In the previous chapters we introduced the notion of trainable statistical models for speech recognition, in particular focusing on the set of methods and constraints associated with hidden Markov models (HMMs). In both training and recognition phases, the key values that must be estimated from the acoustics are the emission probabilities, also referred to as the acoustic likelihoods. These values are used to derive likelihoods for each model of a complete utterance, in combination with statistical information about the *a priori* probability of word sequences. In other words, the probabilities that the local acoustic measurements were generated by each hypothesized state are ultimately integrated into a global probability that a complete utterance is generated by a complete HMM (either by considering all possible state sequences associated with a model, or by considering only the most likely).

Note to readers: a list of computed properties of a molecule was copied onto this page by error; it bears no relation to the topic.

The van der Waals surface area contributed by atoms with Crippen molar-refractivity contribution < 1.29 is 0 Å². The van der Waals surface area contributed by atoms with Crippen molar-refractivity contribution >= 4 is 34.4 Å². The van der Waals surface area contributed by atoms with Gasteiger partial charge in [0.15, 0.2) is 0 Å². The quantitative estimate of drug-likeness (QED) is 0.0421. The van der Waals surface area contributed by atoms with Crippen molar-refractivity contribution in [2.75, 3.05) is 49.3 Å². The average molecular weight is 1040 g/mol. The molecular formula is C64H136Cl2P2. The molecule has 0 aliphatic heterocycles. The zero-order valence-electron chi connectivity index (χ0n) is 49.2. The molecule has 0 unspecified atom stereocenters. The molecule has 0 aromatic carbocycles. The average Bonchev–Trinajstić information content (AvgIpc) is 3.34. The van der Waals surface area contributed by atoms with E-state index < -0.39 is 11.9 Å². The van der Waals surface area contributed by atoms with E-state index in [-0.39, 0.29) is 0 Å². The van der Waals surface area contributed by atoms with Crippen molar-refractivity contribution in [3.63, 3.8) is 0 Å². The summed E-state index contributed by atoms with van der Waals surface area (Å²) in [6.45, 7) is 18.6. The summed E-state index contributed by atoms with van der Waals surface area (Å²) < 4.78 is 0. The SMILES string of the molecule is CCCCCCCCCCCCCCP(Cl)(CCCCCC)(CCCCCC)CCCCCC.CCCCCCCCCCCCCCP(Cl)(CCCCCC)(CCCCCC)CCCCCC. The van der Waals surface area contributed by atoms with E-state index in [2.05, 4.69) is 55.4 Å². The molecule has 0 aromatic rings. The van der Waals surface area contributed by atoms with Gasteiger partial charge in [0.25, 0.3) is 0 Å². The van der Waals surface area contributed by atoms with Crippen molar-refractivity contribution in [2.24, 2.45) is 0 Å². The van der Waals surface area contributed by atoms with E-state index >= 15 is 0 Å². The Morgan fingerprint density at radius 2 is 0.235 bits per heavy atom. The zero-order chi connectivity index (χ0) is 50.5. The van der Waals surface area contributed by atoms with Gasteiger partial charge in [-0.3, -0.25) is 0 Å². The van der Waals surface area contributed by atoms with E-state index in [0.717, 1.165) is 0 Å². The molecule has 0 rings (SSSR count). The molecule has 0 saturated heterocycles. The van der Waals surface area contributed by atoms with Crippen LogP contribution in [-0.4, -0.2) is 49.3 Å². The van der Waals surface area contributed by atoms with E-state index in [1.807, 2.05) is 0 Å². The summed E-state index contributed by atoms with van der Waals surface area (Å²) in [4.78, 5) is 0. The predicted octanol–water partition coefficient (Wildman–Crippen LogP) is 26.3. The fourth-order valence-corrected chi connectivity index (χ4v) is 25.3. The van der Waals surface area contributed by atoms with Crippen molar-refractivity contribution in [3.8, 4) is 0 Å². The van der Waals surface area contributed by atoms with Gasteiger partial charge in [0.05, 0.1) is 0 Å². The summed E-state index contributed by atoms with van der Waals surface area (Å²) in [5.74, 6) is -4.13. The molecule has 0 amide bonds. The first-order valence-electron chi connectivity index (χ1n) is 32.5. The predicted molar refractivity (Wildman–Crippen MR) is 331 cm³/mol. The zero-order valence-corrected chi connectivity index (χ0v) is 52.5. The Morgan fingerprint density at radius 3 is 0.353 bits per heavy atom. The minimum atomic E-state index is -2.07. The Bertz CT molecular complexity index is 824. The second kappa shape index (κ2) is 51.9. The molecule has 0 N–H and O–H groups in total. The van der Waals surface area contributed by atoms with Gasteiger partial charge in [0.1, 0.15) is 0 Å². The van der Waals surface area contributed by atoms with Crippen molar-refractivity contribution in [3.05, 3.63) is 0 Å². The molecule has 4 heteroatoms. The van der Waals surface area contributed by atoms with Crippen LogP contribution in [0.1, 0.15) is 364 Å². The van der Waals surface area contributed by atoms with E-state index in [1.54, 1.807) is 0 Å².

In Chapter 26 we provided examples of two common approaches to the estimation of these acoustic probabilities: codebook tables associated with vector quantized features, giving probabilities for each feature value conditioned on the state; and Gaussians or mixtures of Gaussians associated with one or more states. For both of these examples, EM training is used to maximize the likelihood of the acoustic feature sequence's ...

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